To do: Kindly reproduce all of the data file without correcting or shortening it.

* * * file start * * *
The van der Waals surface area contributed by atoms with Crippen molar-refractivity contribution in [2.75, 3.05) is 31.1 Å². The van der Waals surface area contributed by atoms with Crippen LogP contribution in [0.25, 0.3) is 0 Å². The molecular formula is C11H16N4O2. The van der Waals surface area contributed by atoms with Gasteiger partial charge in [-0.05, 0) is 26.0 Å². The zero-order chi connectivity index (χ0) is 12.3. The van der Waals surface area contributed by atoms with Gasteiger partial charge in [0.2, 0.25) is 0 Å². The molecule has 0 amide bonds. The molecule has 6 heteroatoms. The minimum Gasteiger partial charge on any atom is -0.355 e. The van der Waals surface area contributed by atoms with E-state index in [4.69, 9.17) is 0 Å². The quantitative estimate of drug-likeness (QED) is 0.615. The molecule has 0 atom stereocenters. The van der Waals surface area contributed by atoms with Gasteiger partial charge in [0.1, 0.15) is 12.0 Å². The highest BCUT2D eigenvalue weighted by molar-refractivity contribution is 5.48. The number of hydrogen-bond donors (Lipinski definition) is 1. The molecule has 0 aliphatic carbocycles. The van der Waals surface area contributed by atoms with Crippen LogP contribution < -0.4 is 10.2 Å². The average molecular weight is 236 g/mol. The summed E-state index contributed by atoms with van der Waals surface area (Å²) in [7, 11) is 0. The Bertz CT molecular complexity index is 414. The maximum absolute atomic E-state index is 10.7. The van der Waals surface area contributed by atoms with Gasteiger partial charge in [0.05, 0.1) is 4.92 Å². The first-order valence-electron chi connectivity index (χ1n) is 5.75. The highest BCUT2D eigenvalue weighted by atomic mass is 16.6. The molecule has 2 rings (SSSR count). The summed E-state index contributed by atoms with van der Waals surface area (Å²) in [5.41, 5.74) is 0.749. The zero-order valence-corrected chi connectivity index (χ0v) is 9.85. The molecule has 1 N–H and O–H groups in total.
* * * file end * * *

The van der Waals surface area contributed by atoms with Crippen molar-refractivity contribution in [2.75, 3.05) is 31.1 Å². The van der Waals surface area contributed by atoms with Crippen LogP contribution in [0.25, 0.3) is 0 Å². The molecular formula is C11H16N4O2. The van der Waals surface area contributed by atoms with Gasteiger partial charge in [-0.05, 0) is 26.0 Å². The zero-order chi connectivity index (χ0) is 12.3. The van der Waals surface area contributed by atoms with Gasteiger partial charge in [0.2, 0.25) is 0 Å². The molecule has 0 amide bonds. The molecule has 6 heteroatoms. The minimum Gasteiger partial charge on any atom is -0.355 e. The van der Waals surface area contributed by atoms with E-state index in [4.69, 9.17) is 0 Å². The quantitative estimate of drug-likeness (QED) is 0.615. The molecule has 0 atom stereocenters. The van der Waals surface area contributed by atoms with Gasteiger partial charge in [0.1, 0.15) is 12.0 Å². The highest BCUT2D eigenvalue weighted by molar-refractivity contribution is 5.48. The number of hydrogen-bond donors (Lipinski definition) is 1. The molecule has 0 aliphatic carbocycles. The van der Waals surface area contributed by atoms with Crippen LogP contribution < -0.4 is 10.2 Å². The average molecular weight is 236 g/mol. The summed E-state index contributed by atoms with van der Waals surface area (Å²) in [7, 11) is 0. The Bertz CT molecular complexity index is 414. The maximum absolute atomic E-state index is 10.7. The van der Waals surface area contributed by atoms with Gasteiger partial charge in [0.05, 0.1) is 4.92 Å². The first-order valence-electron chi connectivity index (χ1n) is 5.75. The highest BCUT2D eigenvalue weighted by atomic mass is 16.6. The molecule has 2 rings (SSSR count). The summed E-state index contributed by atoms with van der Waals surface area (Å²) in [5.41, 5.74) is 0.749. The zero-order valence-corrected chi connectivity index (χ0v) is 9.85. The molecule has 1 N–H and O–H groups in total.